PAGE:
Saving Paris

Recently, I was invited for drinks at the Swedish Club, a private club in Paris. A friend who enjoys a membership there was in town from the states, and the evening provided us some quiet time to catch up.

Members of the secluded, security-heavy club seem to be a melange of aristocrats, diplomats, international businessmen (my friend), a few artists and the odd writer or two.

The atmosphere was elegant but relaxed. The drinks were priced reasonably. Live jazz drifting from the main room, past the dining room, and into the cozy bar, where my friend and I sequestered ourselves in a corner.

The architecture was classically French, with period details gracing the pale aqua colored walls and 15 foot ceilings. A hundred year old dinner plate-sized clock was set into the brown marble fireplace on one wall. Neither was working, but it mattered not: no one has any pressing engagements after 9pm in Paris, and fireplaces in the city are no longer permitted to burn wood.

Busts of famous Swedes and stacks of books on a variety of subjects crowded the shelves of the room. A massive rack of moose antlers loomed over the mirrored bar, looking down on framed portraits, landscapes, and maps.

Busted: the author, in the Swedish Club bar, Paris.

The club has a history, of course, but one of the more memorable moments was during World War II. The Nazis occupied the French capital, but Allied forces were closing in. Retreat was inevitable for the German forces, but Hitler was not letting his army leave without making a statement.

He had ordered the German commander to rig every bridge and every important monument or cultural landmark in Paris with explosives. Once the German army retreated across the last remaining bridge and headed back to Germany, the plan went, the explosives would be set off.

The result would be that the Eiffel Tower, Notre Dame, the Louvre, the Opera–every iconic building or landmark that makes Paris what it is–would be destroyed. The bridges would be demolished, damming the Seine and sending waters overflowing into the streets. Some Parisians would instantly drown. Many more would suffer and die of disease, as drinking water, food, and medical supplies would be interrupted and disrupted for weeks or even months.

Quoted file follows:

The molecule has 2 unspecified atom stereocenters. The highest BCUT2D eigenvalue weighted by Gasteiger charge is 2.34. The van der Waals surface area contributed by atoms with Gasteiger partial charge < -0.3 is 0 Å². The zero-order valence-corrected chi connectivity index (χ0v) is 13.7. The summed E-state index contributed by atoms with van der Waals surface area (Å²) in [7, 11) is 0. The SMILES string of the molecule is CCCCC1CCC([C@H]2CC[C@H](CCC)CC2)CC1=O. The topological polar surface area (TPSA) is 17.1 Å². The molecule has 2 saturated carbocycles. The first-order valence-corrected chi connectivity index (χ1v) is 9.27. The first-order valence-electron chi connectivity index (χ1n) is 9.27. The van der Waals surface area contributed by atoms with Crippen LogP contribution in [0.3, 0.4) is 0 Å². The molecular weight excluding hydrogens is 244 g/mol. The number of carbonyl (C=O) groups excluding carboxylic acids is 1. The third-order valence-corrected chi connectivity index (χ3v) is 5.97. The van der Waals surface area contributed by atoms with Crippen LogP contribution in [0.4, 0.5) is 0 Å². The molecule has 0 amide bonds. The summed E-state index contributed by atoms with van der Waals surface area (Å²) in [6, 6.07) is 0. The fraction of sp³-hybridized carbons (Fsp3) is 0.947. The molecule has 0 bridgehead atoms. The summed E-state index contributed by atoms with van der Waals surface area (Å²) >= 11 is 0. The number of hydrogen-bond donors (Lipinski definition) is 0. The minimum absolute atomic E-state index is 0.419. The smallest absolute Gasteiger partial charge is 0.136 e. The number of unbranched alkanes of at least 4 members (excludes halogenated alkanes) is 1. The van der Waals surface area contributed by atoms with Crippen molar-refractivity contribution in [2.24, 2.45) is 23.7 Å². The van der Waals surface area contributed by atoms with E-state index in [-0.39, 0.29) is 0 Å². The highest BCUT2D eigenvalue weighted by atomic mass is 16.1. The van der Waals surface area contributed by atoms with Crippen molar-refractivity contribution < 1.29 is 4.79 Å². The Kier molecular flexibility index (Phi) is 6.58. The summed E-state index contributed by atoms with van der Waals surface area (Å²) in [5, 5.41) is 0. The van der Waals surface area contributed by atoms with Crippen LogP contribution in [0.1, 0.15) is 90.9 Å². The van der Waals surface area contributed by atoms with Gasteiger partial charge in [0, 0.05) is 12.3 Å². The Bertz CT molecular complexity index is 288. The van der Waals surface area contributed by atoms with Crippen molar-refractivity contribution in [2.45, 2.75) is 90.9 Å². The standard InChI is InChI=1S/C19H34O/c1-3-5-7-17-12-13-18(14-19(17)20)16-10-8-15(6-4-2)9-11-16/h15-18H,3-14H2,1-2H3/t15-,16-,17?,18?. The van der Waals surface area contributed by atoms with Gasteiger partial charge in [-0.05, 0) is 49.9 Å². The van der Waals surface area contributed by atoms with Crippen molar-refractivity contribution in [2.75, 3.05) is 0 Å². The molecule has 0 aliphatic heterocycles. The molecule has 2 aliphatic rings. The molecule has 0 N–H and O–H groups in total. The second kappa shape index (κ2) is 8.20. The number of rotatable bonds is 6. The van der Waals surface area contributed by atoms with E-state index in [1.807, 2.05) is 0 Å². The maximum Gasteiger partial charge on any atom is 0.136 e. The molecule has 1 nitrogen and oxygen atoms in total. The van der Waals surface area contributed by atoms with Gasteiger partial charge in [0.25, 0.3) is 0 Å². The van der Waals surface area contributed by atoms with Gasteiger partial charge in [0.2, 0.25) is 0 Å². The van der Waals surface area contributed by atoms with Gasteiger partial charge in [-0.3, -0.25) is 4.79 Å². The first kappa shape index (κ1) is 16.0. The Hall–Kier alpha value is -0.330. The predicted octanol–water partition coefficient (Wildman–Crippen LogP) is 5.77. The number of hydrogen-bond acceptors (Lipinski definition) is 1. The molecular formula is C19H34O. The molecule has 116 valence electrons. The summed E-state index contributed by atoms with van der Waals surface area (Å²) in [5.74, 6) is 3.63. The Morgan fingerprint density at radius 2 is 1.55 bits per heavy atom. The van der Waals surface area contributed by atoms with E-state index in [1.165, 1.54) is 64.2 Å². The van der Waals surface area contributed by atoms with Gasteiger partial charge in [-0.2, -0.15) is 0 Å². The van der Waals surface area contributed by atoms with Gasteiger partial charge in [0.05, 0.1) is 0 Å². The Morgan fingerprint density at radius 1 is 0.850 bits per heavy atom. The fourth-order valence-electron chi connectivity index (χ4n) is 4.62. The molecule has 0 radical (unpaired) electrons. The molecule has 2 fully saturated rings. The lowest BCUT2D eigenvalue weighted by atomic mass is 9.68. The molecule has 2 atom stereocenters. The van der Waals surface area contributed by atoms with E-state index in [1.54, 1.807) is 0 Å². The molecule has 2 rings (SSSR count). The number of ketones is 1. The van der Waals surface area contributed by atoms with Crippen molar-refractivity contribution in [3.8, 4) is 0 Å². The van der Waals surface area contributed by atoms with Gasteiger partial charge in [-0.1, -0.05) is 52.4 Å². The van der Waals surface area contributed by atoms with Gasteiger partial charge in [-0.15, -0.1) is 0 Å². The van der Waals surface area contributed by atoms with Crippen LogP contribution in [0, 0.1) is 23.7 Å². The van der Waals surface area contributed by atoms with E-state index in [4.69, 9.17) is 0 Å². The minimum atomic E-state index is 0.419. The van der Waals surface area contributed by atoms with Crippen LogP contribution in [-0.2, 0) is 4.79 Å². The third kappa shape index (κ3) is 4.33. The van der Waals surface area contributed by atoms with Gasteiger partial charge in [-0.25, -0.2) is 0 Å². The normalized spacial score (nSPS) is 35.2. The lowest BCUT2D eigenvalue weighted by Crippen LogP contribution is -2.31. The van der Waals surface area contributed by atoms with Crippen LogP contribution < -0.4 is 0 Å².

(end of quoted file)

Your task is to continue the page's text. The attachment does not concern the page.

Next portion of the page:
It was a monstrous plan that only Hitler could have come up with. Upon receiving intelligence that the allied forces were approaching, the German general was fully prepared to follow orders. The explosives were in place. All that remained was for the Nazis to evacuate, and the final command to be given. Paris would be destroyed.

A Swedish diplomat, however, learned of the plan. He approached the general and, over the course of two fraught and perilous weeks, persuaded him not to go through with it. (I will not divulge all the details. Watch the wonderful French film “Diplomacy” online and enjoy…)

The two men held their tense, emotional conversations at the Swedish Club, in the bar.

After the war, the French government sent a message to the retired Swedish diplomat. They wanted to see him. They also communicated the same message to the now-defeated and retired German general. It seemed that the request for their presence was not really a request.

Dutifully, and perhaps a little nervously, the two men arrived in Paris. And, in a ceremony that could only have been conceived and executed by the French, they were both given France’s highest military honor, the Croix de guerre avec palme, in recognition of their service to Paris.

  • BGT

 

 

 


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